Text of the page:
Anarul Hussain, until a week ago, was hardly a known name in the political circles of Bengal. He is the Trinamool Congress President of the Rampurhat-1 block of Birbhum district.
Hussain is one of the prime accused of the devastating Rampurhat Massacre, where eight people were burnt to death last week at the Bogtui village of Rampurhat.
But, in reality, he is more than just a TMC local leader or an accused of violence because Hussain represents the ugly underbelly of Bengal’s power structure.
And he is not the only one. Bhadu Sheikh, the deputy pradhan of TMC who ran the village panchayat of the area, was killed last Monday. Following this incident, his faction of the local TMC launched their retaliation against their rival section. On Tuesday, rival houses were torched, killing 8 people, including women and children. Violence in Bengal has a long history.
For example, in 2001, 11 Trinamool Congress supporters were burned alive at Chhoto Angaria in Midnapore by the Communist Party of India (Marxist) cadres. More than 20 years have passed, but the underbelly of Bengal politics hasnot changedat all. National Crime Records Bureau data shows that from 2001 to 2021, Bengal has reported around 20-22 cases of political violence every year. The state power has shifted from the Left to the Trinamool Congress led by Mamata Banerjee, but this is a change that has occurred in the larger political landscape.
The real power in Bengal has always been with the local administration, local leaders, and local mafias. Bengal is known for its culture, education, songs, poetry, films, etc. These ideas of the state are very Calcutta-centric. Kolkata, formerly Calcutta, is the capital city of West Bengal, with a population of 1.4 crores. There are over 10-crore people in Bengal, which means 86% of the state is outside Calcutta. The real underbelly of Bengal's power structure is present majorly in this section.
It would be wrong to say that Calcutta does not have such an underbelly of power. It is much more sophisticated and subtle. Bengal has a long history of political violence beginning in the 1960s. But, the ugly underbelly of political power formed gradually as the local leaders became messiahs.
The key reasons behind such increasing localised power centres are extreme poverty, poor economy, population, and immigration. Mamata Banerjee-led TMC inherited this underbelly from the Left regime. During the last phase of the Left rule, Bengal witnessed the formation of the syndicate Raj.
Early in 2000, different sections of the real estate community and the local leaders came together to form these syndicates. Under the rule of Mamata Banerjee, these sections became extremely powerful and evolved as an alternative economy in the state.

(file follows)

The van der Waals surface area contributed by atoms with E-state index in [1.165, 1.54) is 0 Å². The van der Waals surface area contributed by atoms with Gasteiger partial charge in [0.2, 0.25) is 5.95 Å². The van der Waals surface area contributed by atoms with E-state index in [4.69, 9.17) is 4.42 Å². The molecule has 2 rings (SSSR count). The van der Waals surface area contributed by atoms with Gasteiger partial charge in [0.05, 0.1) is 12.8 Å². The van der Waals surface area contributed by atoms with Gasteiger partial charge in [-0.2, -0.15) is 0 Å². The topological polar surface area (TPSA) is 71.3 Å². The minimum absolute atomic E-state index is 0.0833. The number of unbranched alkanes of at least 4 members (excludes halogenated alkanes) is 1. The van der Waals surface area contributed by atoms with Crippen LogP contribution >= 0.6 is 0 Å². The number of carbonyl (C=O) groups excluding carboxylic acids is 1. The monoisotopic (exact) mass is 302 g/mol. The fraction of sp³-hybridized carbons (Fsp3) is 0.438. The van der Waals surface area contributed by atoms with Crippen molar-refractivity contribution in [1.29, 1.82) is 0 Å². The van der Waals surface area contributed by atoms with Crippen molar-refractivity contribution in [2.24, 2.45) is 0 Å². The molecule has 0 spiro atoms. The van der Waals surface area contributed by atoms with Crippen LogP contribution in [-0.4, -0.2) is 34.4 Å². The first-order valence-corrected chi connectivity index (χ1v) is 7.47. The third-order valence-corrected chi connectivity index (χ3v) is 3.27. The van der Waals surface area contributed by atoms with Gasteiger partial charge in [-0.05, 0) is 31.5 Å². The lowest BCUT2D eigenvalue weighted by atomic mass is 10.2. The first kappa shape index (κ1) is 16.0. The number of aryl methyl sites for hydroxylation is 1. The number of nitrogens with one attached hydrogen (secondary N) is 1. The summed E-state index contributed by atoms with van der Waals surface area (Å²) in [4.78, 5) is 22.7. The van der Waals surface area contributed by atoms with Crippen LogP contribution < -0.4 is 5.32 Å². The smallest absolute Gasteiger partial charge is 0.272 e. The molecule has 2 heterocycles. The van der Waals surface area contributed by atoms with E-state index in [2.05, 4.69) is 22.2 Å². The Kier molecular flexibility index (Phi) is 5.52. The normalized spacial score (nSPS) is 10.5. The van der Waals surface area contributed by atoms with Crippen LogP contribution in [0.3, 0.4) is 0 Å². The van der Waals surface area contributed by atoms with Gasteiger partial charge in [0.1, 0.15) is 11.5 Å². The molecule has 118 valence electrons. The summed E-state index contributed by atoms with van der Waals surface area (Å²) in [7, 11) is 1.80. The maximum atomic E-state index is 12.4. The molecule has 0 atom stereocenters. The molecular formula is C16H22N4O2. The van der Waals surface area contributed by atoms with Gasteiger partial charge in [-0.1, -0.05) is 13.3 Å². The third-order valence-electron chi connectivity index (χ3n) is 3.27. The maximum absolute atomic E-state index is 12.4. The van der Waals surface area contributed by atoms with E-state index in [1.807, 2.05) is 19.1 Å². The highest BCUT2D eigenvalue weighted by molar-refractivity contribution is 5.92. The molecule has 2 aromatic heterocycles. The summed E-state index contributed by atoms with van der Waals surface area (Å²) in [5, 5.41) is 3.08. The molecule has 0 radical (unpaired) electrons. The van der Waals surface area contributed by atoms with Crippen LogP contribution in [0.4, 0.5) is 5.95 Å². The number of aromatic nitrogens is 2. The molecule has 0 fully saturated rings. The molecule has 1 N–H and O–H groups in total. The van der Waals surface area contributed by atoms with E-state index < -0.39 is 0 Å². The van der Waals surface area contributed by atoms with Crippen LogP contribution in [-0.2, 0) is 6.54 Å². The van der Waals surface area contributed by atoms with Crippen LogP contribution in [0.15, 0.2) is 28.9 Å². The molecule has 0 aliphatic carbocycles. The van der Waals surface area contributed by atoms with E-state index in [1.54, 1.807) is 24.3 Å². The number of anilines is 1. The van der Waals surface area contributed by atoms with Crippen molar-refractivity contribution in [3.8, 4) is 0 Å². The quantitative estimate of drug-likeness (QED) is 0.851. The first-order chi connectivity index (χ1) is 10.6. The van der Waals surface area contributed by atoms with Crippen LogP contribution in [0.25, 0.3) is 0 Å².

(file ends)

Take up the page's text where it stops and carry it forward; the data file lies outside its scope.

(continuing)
These syndicates, local leaders, and mafias took over the control of the villages of Bengal. The Rampurhat massacre again pointed out how powerful these sections are. The Mamata Banerjee government formed an SIT to investigate the killing of Rampurhat of the Birbhum district. But, Bengal's senior-most police officials team did not show the courage to arrest Anarul Hussain.
He was so powerful that the police waited until the open order of arrest from the Chief Minister herself. Bengal elections violence is common but the most extreme violence happens during the Panchayat Poll. In the 2018 panchayat election, widespread violence took place across Bengal. This violence shook the conscience of a significant section of voters. During the 2019 Lok Sabha elections, many hardline voters from left-wing parties voted for the BJP.
For the first time, the BJP won 18 out of 42 seats. In 2019, Banerjee realised that to win the election, ground support was needed and she came up with the "Didi Ke Bolo" campaign. TMC leaders apologised to people and urged them to inform Banerjee if they have any complaints of corruption against the leaders or the administration. On one side, the campaign for correction continued, but on the other hand, the syndicates again became active.
After Mamata Banerjee-led TMC received a historic victory, the wait got over. TMC supporters and the people of Bengal became overwhelmed by this victory. The TMC felt that this could be the best opportunity for the party to expand in other states. While the top TMC leadership stayed busy with elections and expansion, the law and order situation in the villages of Bengal started to deteriorate drastically. Reports of post-poll violence started pouring in but the state government denied the charges.
Now, it appears that this underbelly was sending signals about their return through the post-poll violence. Forming SITs or CBI enquiries will not put an end to this underbelly. Many Anarul Hussain are present in every village, panchayat, block, and district of the state. In Bengal, today the top district officials and police officials openly praise and visit district chiefs of the ruling party.
These are not unknown to any section but it is so normalised that no one sees any problem. The Rampurhat massacre has exposed this ugly underbelly.
And no one other than TMC Supremo and Bengal CM Mamata Banerjee understands how this growing underbelly might pose a threat to her image. She has already announced that the CM herself will soon launch a campaign like "Didi Ke Bolo" where people will be able to complain against corruption at the local level through missed calls to the Office of The Chief Minister. Banerjee understands that the ground reality of this under belly started to go beyond her control.
It's high time for Banerjee to increase her mass connection and take control of the deteriorating situation.The future political endeavours of Mamata Banerjee will face a negative impact if this continues.
(The author is an independent journalist based in Kolkata and a former policy research fellow at Delhi Assembly Research Center. He tweets as @sayantan_gh. Views expressed are entirely personal)